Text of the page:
Were these people deceiving themselves or others? Did the soldiers really support Gaddafi in the past but now do not? Do some of these people support Gaddafi still? The question makes less sense to me than it once did. It is clear that they once obeyed Gaddafi and now do not; and that the change from obedience to non-obedience must be explained as a result of a changing configuration of “inputs” to the obedience-production function, so to speak (changing configurations of coercion, monetary incentives, peer pressure, views of the rebels, etc.); but to attempt to determine if, in their heart of hearts, these people supported Gaddafi then (net of all of these forces) and now do not seems slightly absurd. Their obedience and disobedience, support and lack of support are nothing but the vector product of all the forces (threats of coercion, positive incentives, beliefs about Gaddafi, idiosyncratic likes and dislikes, moral convictions, obscure and half-formed ideas about the future, etc.) operating through them. It may make sense to attempt to disentangle these forces if we are interested in legal or moral responsibility, or in the private tragedies of everyday life in Libya, but it does not make sense to me to attempt to figure out if Gaddafi enjoyed some “genuine” level of support (independent of coercion, money, etc.) as a separate explanatory factor.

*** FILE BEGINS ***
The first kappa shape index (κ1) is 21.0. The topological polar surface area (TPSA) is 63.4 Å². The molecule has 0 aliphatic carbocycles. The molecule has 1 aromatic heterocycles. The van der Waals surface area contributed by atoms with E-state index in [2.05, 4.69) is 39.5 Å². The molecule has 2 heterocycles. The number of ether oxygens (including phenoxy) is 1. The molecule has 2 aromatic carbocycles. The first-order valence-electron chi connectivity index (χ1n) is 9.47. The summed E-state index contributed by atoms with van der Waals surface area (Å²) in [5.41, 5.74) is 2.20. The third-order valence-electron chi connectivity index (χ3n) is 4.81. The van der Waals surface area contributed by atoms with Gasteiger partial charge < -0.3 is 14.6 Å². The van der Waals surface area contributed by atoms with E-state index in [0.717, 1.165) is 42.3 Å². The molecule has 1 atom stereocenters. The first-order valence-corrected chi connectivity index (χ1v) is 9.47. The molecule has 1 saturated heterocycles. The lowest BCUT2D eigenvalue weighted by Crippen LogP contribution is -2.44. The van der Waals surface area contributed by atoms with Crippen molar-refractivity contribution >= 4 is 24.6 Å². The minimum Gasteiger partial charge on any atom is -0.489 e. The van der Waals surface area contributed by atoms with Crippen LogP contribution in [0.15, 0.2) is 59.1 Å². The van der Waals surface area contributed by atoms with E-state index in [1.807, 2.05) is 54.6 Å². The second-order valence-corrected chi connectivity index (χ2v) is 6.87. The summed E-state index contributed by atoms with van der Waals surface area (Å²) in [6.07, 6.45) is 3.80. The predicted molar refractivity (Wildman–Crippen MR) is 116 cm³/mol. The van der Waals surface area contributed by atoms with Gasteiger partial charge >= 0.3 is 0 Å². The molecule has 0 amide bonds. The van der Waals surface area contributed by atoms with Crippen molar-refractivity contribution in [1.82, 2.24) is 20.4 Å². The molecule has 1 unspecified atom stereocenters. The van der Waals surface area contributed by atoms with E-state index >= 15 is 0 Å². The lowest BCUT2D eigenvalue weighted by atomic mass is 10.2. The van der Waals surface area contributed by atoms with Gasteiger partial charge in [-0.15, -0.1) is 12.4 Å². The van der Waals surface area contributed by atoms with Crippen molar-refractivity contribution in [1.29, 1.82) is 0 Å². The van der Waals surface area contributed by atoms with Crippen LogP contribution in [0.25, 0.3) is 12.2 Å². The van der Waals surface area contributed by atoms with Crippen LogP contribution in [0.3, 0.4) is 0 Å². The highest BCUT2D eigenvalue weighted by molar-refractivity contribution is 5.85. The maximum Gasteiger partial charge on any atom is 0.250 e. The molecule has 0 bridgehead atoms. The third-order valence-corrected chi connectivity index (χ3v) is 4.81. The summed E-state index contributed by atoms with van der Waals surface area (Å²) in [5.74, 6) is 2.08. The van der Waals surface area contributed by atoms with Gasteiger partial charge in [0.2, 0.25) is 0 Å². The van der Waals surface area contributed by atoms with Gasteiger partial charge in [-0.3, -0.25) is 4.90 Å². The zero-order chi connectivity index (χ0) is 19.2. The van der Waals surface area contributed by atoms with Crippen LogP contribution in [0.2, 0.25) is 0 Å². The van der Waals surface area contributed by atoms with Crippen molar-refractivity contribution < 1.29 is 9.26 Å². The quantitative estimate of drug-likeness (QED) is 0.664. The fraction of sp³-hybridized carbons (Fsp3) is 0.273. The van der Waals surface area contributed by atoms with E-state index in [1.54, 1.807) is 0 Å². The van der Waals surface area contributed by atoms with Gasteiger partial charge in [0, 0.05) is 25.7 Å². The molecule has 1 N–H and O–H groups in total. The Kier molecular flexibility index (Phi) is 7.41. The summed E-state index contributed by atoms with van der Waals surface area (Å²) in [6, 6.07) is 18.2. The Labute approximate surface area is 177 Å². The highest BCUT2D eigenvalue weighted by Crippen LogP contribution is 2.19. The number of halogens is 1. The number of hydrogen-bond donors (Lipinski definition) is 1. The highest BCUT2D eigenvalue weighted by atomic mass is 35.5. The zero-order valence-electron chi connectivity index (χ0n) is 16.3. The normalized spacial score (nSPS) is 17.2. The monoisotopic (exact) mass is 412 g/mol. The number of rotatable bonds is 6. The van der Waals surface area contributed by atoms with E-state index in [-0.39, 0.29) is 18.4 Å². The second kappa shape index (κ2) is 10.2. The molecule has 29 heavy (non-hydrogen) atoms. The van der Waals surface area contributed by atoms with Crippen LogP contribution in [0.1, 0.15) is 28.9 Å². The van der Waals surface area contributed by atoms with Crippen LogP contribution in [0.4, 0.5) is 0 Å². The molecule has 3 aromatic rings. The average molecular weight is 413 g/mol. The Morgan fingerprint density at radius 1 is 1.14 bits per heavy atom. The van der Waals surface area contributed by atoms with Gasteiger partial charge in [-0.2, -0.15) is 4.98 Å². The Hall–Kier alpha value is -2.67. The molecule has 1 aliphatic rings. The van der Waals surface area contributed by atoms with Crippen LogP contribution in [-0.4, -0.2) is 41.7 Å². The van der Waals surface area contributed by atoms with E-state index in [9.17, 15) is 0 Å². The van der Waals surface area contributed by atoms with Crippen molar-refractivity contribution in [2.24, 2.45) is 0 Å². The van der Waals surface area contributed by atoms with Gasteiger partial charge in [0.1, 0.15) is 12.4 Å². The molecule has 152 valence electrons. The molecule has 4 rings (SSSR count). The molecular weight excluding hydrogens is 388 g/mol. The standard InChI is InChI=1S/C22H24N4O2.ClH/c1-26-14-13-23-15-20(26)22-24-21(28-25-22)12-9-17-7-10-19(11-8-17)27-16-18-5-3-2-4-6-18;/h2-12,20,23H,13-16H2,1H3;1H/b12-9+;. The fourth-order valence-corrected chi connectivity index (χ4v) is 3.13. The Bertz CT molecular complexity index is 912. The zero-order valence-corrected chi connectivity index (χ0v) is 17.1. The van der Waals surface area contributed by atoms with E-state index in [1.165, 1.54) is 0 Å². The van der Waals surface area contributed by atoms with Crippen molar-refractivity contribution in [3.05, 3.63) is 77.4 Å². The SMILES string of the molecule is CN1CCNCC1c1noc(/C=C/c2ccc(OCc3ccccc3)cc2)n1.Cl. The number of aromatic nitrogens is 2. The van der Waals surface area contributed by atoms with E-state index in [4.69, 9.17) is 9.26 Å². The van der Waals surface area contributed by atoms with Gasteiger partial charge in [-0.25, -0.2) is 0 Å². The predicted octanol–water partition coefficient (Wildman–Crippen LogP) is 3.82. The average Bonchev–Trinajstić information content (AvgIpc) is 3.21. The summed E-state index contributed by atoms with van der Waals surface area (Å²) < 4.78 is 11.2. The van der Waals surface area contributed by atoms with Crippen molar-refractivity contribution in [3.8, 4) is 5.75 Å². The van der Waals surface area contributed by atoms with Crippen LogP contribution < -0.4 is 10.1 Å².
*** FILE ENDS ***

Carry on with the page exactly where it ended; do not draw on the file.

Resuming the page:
But didn’t some people love Gaddafi? And doesn’t such love make a difference? (This is basically the old “fear and love” problem). I do not think it makes the explanatory difference it is sometimes thought to make: those with more “love” for Gaddafi were not necessarily those more committed to the defence of his regime, for example. Here is another passage that jumped out at me in the piece (but really, read it all, though some of the stories are quite disturbing):